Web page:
While e-commerce still represents less than 10 percent of retail sales, it’s the fastest-growing segment and doesn’t look to be slowing anytime soon. Seeking to leverage their brick-and-mortar presence, many retailers have been offering “omnichannel” fulfillment options such as order online and pick up in store as a competitive alternative to e-commerce retailers’ shipping costs. But, with more and more e-commerce retailers offering free shipping, is the advantage losing steam?
Old thinking has led many companies to look at omnichannel from a fulfillment perspective. To avoid shipping costs, retailers offered consumers the option to order online and pick up at a store location or kiosks/lockers to minimize “last mile” delivery cost. However, the more progressive retailers are taking omnichannel to new levels.
Rather than focusing on the fulfillment options, many retailers are targeting the “customer experience” as the source for developing their omnichannel strategy, Take H-E-B, the Texas retail grocery giant, for example. The retailer is studying their consumers’ buying behavior and adopting what was once a home delivery option and expanding it to different service options based on the preference of its consumers.
For example, for those shoppers who don’t need home delivery but dislike the task of shopping, the store offers a shop-online order feature that is picked by in-store personnel and the consumer can pick it up in a kiosk at checkout. Why not offer to load it in the consumer’s vehicle. Well, of course, they offer that option — just text your vehicle’s parking space number in the pickup area and they’ll load it for you. However, in the first case, this shopper doesn’t like to shop, but also doesn’t like someone else picking their fresh fruit and vegetables — so, store personnel pick the goods the consumer doesn’t want to deal with and the consumer picks the veggies, then picks up the rest of their order after checkout.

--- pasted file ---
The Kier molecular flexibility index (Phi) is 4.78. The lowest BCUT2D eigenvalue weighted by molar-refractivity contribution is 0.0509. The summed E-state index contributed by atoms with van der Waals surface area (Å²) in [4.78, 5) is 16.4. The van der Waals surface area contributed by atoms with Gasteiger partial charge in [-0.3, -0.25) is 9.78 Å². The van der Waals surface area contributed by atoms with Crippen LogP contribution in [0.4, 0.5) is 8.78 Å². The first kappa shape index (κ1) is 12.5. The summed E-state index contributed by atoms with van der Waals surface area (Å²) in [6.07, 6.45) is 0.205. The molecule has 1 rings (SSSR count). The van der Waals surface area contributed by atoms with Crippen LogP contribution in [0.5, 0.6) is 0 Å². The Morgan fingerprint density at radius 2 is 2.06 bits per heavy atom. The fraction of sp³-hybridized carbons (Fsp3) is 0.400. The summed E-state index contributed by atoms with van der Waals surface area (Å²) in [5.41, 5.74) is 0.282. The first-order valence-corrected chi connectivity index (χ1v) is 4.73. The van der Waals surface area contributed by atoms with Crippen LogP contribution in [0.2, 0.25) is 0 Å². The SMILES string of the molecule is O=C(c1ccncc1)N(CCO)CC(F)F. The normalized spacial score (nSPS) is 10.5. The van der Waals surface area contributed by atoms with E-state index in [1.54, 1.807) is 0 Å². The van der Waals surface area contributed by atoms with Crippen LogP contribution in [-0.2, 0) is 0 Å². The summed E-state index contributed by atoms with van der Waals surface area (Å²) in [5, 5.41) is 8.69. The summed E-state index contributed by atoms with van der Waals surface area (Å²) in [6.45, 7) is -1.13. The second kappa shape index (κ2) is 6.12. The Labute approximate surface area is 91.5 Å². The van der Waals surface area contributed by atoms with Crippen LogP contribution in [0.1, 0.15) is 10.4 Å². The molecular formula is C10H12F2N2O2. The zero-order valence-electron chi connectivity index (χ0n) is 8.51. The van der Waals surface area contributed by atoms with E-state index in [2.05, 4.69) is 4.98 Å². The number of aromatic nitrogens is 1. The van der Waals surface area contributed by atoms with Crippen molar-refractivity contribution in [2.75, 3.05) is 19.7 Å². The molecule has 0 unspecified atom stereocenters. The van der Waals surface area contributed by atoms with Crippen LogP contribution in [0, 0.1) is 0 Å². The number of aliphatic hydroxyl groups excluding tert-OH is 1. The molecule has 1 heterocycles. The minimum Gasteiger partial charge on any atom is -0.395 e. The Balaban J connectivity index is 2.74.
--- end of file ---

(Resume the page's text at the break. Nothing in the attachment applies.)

By focusing on the consumer behavior and preferences, H-E-B offers a customer experience that includes multiple variants of fulfillment choices, including multiple ordering options. Consumers can download the retailer’s app and shop from their phone, they can order from their computer, or they can call the order in. They have the option of full or partial order picking, maintaining grocery lists, and, of course, credit card payment. Shoppers can scan their goods into their shopping cart with their mobile phone and proceed to a self-checkout station to QR code their order for payment. Or, they can use the store’s self-scan checkout or traditional checkout.
The bottom line is that H-E-B and other progressive retailers are focused on consumer segmentation to develop customer experience options based on whatever way a consumer prefers to shop. Starting with the consumer experience enables the retailer to design their workflows and material flow paths backward from the point of demand creation and digitally enable the flows to extend personalized demand fulfillment options based on technology and efficiency. It also eliminates unnecessary steps and potentially costly options. And the result is a loyal, profitable and highly satisfied customer!
In 2019, expect to see more and more companies, not just retailers, offering personalized fulfillment options leveraging omnichannel capabilities. The capabilities will require digitalization, especially mobile, device data collection, and advanced analytics focused on individuals and micro-market location-based segments.
Rich Sherman is a senior fellow at Tata Consultancy Services’ Supply Chain Center of Excellence.
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